The typical fantasy setting is just Earth with "magic" tacked on to let the wizards cheat nature. There is absolutely no attempt to integrate magic with nature. Trees, lightning, birds and so forth run on real science, but magic is its own self-contained thing that never really interacts with nature except to make possible things considered impossible in reality.
I recommend the article "Breaking out of Scientific Magic Systems" for an excellent breakdown of this problem. The article is specific to RPGs but the basic gist is applicable to fantasy genre as whole (especially that inspired by RPGs). While a great article, I have been unable to find any more detailed guides for building a rational magical/natural physics system since the assumption that "fantasy settings run on real physics with magic tacked on" is so pervasive.
What can I do to adjudicate a rational set of physical rules that treats magic as part of nature? What pitfalls should I look out for? Are there helpful examples I can look at? Etc.
Examples specific to RPGs
RPGs like D&D are massive offenders. Magic is not simply excessively systematized for practical usage by players, but treated fundamentally separate from nature even though that is not remotely necessary for play.
- There are effects like "detect magic" and "anti-magic" which only affect things considered magic without affecting anything non-magic.
- Any animals which do not exist on Earth are considered magical and unnatural, even though that makes no sense since Earth doesn't exist in the fantasy world. For example, a giant ant that spits acid is considered a "magical beast" or "monstrosity" despite having nothing paranormal about it if it was seen in reality.
- Magic is considered transient and even simple effects like "speak with animals" are given very precise time limits.
- Crafting magical swords involves a wizard adding a property of magic-ness to a normal sword and the aforementioned anti-magic would turn render said sword non-magical without otherwise reducing its effectiveness.
Example: Classical elements versus periodic elements
For another example, a typical fantasy setting has elemental beings composed of the four classical elements, yet this is only relevant to elemental beings since the rest of the universe is composed of the elements on the periodic table. This despite the fact that alchemical traditions that gave rise to the concept of elemental beings were based on the assumption that the universe really was composed of the four classical elements.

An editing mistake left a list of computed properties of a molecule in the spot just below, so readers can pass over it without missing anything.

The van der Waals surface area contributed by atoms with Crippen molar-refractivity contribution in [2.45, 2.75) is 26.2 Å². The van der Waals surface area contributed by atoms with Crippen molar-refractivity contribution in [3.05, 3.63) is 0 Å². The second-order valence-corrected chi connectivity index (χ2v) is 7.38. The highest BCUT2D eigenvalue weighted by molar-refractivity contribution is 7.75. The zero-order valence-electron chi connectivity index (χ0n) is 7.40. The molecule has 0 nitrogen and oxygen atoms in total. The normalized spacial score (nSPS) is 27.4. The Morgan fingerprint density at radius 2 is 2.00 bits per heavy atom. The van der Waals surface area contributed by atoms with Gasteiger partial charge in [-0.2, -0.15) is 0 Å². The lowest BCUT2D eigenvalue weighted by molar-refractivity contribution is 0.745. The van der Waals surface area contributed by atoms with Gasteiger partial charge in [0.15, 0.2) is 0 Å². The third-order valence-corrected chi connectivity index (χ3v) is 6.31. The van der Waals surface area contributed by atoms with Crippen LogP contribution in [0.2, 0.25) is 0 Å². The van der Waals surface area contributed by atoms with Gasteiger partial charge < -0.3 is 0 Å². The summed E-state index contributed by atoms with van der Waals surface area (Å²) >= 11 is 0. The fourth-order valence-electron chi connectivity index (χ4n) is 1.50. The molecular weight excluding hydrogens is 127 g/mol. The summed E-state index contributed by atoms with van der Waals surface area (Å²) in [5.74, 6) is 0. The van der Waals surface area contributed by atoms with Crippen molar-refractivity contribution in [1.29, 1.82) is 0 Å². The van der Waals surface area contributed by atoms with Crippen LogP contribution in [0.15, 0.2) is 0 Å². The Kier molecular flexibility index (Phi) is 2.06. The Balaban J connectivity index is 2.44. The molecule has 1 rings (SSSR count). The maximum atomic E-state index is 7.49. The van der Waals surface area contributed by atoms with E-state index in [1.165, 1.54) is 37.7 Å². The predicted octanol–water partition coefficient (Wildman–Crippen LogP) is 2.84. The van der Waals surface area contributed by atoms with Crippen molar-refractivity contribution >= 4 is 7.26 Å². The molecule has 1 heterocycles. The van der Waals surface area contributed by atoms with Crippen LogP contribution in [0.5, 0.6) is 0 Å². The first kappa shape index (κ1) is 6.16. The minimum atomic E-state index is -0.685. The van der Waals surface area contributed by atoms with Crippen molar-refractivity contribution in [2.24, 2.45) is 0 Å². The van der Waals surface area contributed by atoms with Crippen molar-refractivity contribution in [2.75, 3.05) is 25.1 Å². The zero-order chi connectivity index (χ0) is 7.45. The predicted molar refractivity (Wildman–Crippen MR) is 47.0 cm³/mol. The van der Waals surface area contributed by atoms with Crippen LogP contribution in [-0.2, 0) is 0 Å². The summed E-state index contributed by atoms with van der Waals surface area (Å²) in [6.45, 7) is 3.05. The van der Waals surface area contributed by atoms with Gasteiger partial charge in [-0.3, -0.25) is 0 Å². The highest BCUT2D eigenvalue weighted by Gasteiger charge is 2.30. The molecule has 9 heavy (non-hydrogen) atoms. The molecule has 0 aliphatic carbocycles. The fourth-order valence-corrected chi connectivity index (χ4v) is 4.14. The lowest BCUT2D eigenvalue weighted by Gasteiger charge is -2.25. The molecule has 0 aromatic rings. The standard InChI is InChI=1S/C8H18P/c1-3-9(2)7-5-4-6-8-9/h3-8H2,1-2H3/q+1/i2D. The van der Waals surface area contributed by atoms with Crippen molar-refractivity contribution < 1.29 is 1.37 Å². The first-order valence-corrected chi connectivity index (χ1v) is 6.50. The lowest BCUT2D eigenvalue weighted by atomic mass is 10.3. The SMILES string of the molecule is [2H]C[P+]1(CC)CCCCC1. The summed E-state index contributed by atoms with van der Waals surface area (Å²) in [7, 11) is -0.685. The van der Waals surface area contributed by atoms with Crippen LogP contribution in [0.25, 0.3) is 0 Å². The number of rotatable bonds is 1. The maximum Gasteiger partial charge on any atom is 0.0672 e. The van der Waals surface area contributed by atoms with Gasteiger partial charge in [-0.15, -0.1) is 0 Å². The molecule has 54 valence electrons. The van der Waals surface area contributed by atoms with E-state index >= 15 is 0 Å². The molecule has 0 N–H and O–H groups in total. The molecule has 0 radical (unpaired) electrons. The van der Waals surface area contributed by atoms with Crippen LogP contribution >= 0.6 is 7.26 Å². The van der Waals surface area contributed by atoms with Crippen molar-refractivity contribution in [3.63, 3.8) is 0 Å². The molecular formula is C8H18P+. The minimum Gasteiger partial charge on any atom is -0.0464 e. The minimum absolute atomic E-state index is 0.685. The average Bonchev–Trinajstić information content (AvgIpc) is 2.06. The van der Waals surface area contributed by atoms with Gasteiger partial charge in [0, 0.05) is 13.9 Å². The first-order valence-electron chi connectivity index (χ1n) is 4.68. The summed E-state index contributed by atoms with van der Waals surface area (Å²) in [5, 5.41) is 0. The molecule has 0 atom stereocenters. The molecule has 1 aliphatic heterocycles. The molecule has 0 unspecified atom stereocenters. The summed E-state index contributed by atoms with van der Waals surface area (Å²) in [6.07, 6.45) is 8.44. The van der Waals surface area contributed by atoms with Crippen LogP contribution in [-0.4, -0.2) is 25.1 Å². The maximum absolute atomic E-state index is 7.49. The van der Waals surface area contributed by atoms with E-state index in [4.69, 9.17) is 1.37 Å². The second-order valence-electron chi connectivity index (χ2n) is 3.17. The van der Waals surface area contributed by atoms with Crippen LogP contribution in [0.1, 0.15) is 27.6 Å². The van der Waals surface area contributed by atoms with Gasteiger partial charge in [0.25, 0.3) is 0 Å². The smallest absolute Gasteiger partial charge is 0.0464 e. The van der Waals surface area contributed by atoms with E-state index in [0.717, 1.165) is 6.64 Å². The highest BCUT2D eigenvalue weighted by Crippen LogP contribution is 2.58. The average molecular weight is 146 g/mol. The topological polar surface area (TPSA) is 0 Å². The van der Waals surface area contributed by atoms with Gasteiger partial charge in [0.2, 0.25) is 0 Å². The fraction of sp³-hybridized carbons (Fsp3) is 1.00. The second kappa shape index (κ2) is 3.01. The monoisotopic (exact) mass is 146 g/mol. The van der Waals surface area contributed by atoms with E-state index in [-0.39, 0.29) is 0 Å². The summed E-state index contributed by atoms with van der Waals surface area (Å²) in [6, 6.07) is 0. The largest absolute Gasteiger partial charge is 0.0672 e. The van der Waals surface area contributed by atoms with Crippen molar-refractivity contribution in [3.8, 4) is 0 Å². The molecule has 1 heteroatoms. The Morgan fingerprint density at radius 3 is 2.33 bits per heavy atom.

For a specific example in fiction, the anime No Game No Life at one point has a character win a game by taking advantage of the fact that an opponent with encyclopedic knowledge of magic is completely ignorant of atomic theory.
Why this sticks out and how pre-modern fantasy was different
This makes absolutely no sense to me. Whether the universe is the result of order spontaneously arising from chaos or intelligent design, if magic has always existed then it should be just as fundamental to existence as any other fundamental force. It should not be possible to say something is magical or non-magical any more than you can say something does or does not contain electrons, or to have two completely different sets of classical and periodic elements that only apply to magic or non-magic matter respectively.
It feels to me like writers who grew up in modern times are projecting their knowledge of the modern world onto fantasy concepts without understanding the originating pre-modern context. You see the unification of magic and nature all the time in mythology, fairy tales and folklore. Magic is omnipresent in these stories even for non-wizards. Perfectly ordinary people who are not designated as wizards are able to perform feats we would consider magic, like talk to trees or place curses with their dying breath or come back from the dead. Much of the time this happens without their conscious consent or knowledge. (Cross-reference magical thinking in anthropology studies.) You could even say that nature is depicted as running on magical rules. Meanwhile, most modern writing seems to treat magic solely as a means for wizards to cheat physics and do cool stuff rather than a basic part of nature.
What are the ramifications of fantasy physics?
Using this conceit in world building requires thinking about magic in a completely different way. Rather than the purview of reality-warping wizards, magic becomes something that makes the fantasy world fundamentally different from reality. The fantasy reality is reactive, alive and sentient in some way. The physics of the fantasy world are different and allow things impossible in reality. Conversely, this means that things possible in reality may not be possible in the fantasy world because the supporting physics do not exist.
In reality we can build electronics because our physics allow that, but do the physics of the fantasy world even have atoms? If the classical elements of earth and fire and air and water and quintessence are real physical constants, then clearly atomic theory is wrong on that world. Are diseases caused by viruses and bacteria, or by evil spirits and imbalances of the humors? Is gravity a physical manifestation of the emotion love? These sorts of questions and their answers have huge ramifications on how the fantasy world works.